Theatre review: Midsummer

By Dionne Christian

Silo's last show of the year, 'Midsummer', is an anti- love story with songs. Dionne Christian reports

Dan Musgrove and Aidee Walker in Midsummer. Photo / Oliver Rosser
Dan Musgrove and Aidee Walker in Midsummer. Photo / Oliver Rosser

Theatre-maker Sophie Roberts gives a wry smile when asked what attracted her to the "play-with-songs" Midsummer. Roberts, who has built up an impressive list of directing and acting credits in Auckland and Wellington, says she's far too cynical to be a fan of musicals or romantic comedies - and Midsummer is kind of both.

But when Silo Theatre artistic director Shane Bosher asked her to direct it, Roberts did what many others who read or see the play do - she fell in love with it. So, when she talks about it, she uses the types of words used to describe rom-coms: heart-warming, charming, feel-good, but a few other words sneak in that aren't usually attached to rom-coms.

She says it's a wickedly funny anti-love story, which you could equally enjoy if you've just fallen in love or your relationship has hit the skids, low-fi and kind of grungy: the perfect indie love-story for a harder-hearted sceptic.

Helena (Aidee Walker) is a divorce lawyer with a penchant for married men; Bob (Dan Musgrove) is a petty crim whose ambitions to be a poet stalled long ago.

When they meet in a bar, drunken recklessness and awkward sex follow during a wild 24-hour spending spree in which the two transform themselves into a Bonnie and Clyde-type duo and ultimately - in their own inimitable fashion - face up to their contemporary and slightly existential dilemmas about life, love and the universe.

Occasionally they break into song to express their innermost feelings.

Musgrove says Midsummer is a "play with songs" rather than a musical because the latter conjures up images of big set numbers, soaring orchestral compositions and polished choreography, whereas this is acoustic with "folksy" and simple arrangements.

If it sounds like a Silo musical, non-traditional and pretty much the opposite of bigger budget stage shows like Wicked, that's because it is. Roberts especially wanted to direct Midsummer because although it had plenty of "did-they-really-just-say-that" lines, those words weren't actually assigned to specific characters.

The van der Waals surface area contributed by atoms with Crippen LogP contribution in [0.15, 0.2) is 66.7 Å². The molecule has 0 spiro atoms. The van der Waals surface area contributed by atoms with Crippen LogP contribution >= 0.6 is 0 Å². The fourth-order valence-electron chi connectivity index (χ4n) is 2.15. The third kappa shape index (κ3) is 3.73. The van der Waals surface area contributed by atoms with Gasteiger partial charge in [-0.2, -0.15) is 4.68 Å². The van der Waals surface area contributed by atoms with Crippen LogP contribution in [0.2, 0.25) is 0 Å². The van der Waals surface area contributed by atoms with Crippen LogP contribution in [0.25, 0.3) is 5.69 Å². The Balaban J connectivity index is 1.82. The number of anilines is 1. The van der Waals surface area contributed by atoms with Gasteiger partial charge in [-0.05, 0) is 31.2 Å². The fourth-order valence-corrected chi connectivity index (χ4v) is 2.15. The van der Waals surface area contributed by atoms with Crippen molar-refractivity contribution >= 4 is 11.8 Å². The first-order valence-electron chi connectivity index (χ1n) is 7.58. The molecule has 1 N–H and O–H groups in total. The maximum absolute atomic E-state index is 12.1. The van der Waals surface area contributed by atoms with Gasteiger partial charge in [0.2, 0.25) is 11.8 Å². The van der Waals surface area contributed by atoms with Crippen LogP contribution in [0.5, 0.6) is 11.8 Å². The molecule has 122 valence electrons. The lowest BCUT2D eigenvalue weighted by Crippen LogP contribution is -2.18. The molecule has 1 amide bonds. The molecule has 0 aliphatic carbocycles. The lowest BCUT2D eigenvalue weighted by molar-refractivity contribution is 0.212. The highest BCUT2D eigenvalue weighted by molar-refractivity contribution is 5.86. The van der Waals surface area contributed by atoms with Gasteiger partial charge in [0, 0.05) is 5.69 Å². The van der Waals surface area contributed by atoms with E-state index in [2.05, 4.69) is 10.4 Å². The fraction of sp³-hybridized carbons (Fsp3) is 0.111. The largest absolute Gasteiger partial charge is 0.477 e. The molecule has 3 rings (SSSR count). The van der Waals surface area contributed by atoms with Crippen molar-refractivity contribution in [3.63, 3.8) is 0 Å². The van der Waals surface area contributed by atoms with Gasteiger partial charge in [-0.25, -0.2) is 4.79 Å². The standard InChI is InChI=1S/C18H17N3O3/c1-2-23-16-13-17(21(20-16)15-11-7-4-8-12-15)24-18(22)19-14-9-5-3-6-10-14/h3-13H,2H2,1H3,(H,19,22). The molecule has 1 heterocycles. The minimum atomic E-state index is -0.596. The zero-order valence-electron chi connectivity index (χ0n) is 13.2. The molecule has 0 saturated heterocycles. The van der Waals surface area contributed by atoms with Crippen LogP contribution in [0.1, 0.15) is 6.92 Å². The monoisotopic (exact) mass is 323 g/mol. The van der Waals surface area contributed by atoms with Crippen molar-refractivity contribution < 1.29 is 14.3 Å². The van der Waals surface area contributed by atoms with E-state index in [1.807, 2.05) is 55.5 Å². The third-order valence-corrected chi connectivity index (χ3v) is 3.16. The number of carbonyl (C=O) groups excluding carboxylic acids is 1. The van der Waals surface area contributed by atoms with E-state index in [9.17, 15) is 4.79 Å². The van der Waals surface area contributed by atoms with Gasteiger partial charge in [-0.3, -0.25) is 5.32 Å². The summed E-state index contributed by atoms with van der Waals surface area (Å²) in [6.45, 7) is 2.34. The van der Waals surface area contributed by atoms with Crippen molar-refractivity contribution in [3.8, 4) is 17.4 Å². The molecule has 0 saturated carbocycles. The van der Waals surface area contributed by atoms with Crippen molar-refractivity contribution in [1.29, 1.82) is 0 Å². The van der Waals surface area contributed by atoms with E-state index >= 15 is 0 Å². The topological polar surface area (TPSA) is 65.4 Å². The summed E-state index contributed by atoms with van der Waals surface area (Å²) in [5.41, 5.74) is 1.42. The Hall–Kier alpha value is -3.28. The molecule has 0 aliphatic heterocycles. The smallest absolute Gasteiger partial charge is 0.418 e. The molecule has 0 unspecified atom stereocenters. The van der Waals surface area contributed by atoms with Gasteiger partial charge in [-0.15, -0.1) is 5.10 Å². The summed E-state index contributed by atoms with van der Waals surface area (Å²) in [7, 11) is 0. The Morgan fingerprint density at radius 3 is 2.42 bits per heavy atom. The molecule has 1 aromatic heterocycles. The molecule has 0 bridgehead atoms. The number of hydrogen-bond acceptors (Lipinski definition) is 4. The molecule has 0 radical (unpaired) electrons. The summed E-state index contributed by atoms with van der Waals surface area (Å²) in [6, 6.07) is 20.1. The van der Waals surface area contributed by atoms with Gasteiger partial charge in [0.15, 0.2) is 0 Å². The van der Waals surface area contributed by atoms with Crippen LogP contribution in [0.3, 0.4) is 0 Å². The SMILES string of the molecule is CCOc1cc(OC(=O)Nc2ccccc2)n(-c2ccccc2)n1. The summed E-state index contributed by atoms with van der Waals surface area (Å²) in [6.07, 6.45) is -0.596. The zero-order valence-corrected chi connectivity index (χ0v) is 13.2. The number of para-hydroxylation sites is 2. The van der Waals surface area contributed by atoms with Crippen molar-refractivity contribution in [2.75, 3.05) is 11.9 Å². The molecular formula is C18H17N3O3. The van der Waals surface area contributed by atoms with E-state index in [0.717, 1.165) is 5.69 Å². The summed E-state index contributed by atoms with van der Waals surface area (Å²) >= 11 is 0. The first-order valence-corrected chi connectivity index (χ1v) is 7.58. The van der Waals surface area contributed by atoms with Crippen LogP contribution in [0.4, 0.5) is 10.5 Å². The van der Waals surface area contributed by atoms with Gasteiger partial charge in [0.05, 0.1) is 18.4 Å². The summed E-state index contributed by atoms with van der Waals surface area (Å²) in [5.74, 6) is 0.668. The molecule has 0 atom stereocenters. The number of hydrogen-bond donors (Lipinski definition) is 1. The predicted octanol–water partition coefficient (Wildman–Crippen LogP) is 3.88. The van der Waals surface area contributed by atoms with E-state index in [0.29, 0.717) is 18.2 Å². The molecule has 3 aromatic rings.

"When Shane gave the script to me, I got very excited because the lines aren't assigned to either of the characters, so it's like a great theatrical provocation to decide who gets what text," she says. "It's kind of like making a devised piece of theatre - and I've done a lot of that - in terms of the scope to be really imaginative, plus I was interested in working with musical director Abraham Kunin."

Then there was the matter of deciding not only which character said what, but how it would be said. Written by Scottish playwright David Greig and scored by Gordon McIntyre, Midsummer has been described as a love song to Greig's hometown, Edinburgh.

American versions have relocated the story to New York, but Roberts feels the production works best if it stays in the Scottish capital. For Musgrove and Walker, that's meant working closely with dialogue coach Kirstie O'Sullivan to perfect the necessary accents. "There's a lyrical quality to a Scots accent which somehow makes the text more comedic," says Roberts.

It has brought back happy memories for leading man Musgrove, 31. Between finishing high school in Wellington and starting his drama school studies, he spent three months in Edinburgh at the age of 18, working and soaking up the atmosphere during the city's arts festival. He worked at a fast food joint called Potatoland (and recalls stuffing baked potatoes with haggis and repeatedly burning his hands as he lifted steaming spuds out of stoves) and saw back-to-back theatre shows.

Musgrove says it was a great time, but recollections of specific locations are hazy, partly given the passing of time. "Anyway, that kind of fogginess suits this show," he says, adding he never had a night as wild as the one Helena and Bob experience.

They are, as the title suggests, in the midsummer of their lives. It's the point, says Musgrove, where you realise you're an adult - and have been for some time - and should really, even if it is reluctantly, take some responsibility for where you're at in your life.

"You can't say, 'I'm growing up; this is part of my journey toward adulthood' because you're there and it's more like, 'what have I done and why did I do it?' Everyone has those moments when they wonder how they got to where they're at and they start to reflect on how different things might be if they had done things slightly differently."

Perhaps best known for his TV role as Mr Asia Marty "rhymes with party" Johnstone in Underbelly: Land of the Long Green Cloud, Musgrove is an accomplished theatre writer who's known Roberts since their days at Toi Whakaari: New Zealand Drama School. The first play she directed, Blinkers, was written by Musgrove and writing partner Natalie Medlock.

Though he is relishing a return to the stage - and revisiting his guitar playing and singing - Musgrove sees a lot more writing in his own future. He and Medlock have just received NZ Film Commission Funding to develop a full-length feature film.

Performance

What: Midsummer (a play with songs)
Where and when: Q Loft, October 24-November 23

- NZ Herald

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